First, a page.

As previously reported in EmployNews, the American Rescue Plan Act provides “assistance eligible individuals” with the option to receive fully-subsidized COBRA coverage from April 1, 2021 through September 30, 2021. Assistance eligible individuals include employees who have experienced an involuntary termination or reduction of hours.
Last week, the U.S. Department of Labor issued model notices and FAQ guidance regarding the new subsidies. Its general notice can be used for qualifying events occurring from April 1, 2021 through September 30, 2021. The extended election notice should be sent to all assistance eligible individuals who experienced a qualifying event after October 1, 2019, even if they are currently enrolled in COBRA, previously dropped COBRA coverage, or previously declined COBRA coverage. Finally the notice of expiration should be sent to individuals 15 to 45 days before their premium assistance expires.
The FAQs are largely geared towards workers but also include important information for employers. Assistance eligible individuals include those experiencing involuntary termination (except for gross misconduct) or a reduction of hours “such as reduced hours due to change in a business’s hours of operations, a change from full-time to part-time status, taking a temporary leave of absence, or an individual’s participation in a lawful labor strike, as long as the individual remains an employee at the time that the hours are reduced.” Notably, individuals appear to be eligible for assistance even if they voluntarily reduce their hours. Additionally, assistance eligible individuals with qualifying events before April 1, 2021 may elect either retroactive coverage starting as of the qualifying event or coverage beginning on April 1, 2021.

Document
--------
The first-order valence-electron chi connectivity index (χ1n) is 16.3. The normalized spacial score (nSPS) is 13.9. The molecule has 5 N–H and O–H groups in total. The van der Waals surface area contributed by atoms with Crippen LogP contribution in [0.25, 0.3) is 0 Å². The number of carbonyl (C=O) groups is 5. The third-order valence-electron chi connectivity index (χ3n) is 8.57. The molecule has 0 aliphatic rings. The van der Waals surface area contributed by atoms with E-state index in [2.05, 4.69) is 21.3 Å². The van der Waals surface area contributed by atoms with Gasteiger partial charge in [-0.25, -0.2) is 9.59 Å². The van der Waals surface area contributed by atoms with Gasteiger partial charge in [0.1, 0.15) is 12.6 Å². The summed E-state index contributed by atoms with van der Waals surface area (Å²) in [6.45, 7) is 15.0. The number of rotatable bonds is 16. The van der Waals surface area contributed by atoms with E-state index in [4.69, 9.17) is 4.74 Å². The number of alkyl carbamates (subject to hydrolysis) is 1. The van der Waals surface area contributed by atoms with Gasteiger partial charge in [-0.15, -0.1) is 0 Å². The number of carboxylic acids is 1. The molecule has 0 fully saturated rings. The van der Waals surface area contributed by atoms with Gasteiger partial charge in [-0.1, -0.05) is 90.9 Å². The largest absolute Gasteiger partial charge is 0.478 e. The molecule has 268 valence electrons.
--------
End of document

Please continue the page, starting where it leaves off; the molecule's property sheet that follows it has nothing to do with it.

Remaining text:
The FAQs also leave unanswered certain key questions. Employers must still await guidance from the IRS explaining how to take advantage of the Medicare tax credit meant to reimburse companies for COBRA premiums paid under the American Rescue Plan. Also, the FAQs provide little clarity on what constitutes an involuntary termination. Guidance relating to a similar COBRA subsidy enacted in 2009 suggests that involuntary termination could mean “(a) severance from employment; (b) due to the independent exercise of the unilateral authority of the employer to terminate the employment, other than due to the employee’s implicit or explicit request; (c) where the employee was willing and able to continue performing services.” However, DOL and IRS have not provided any indication whether they will adopt this same approach to the new subsidies.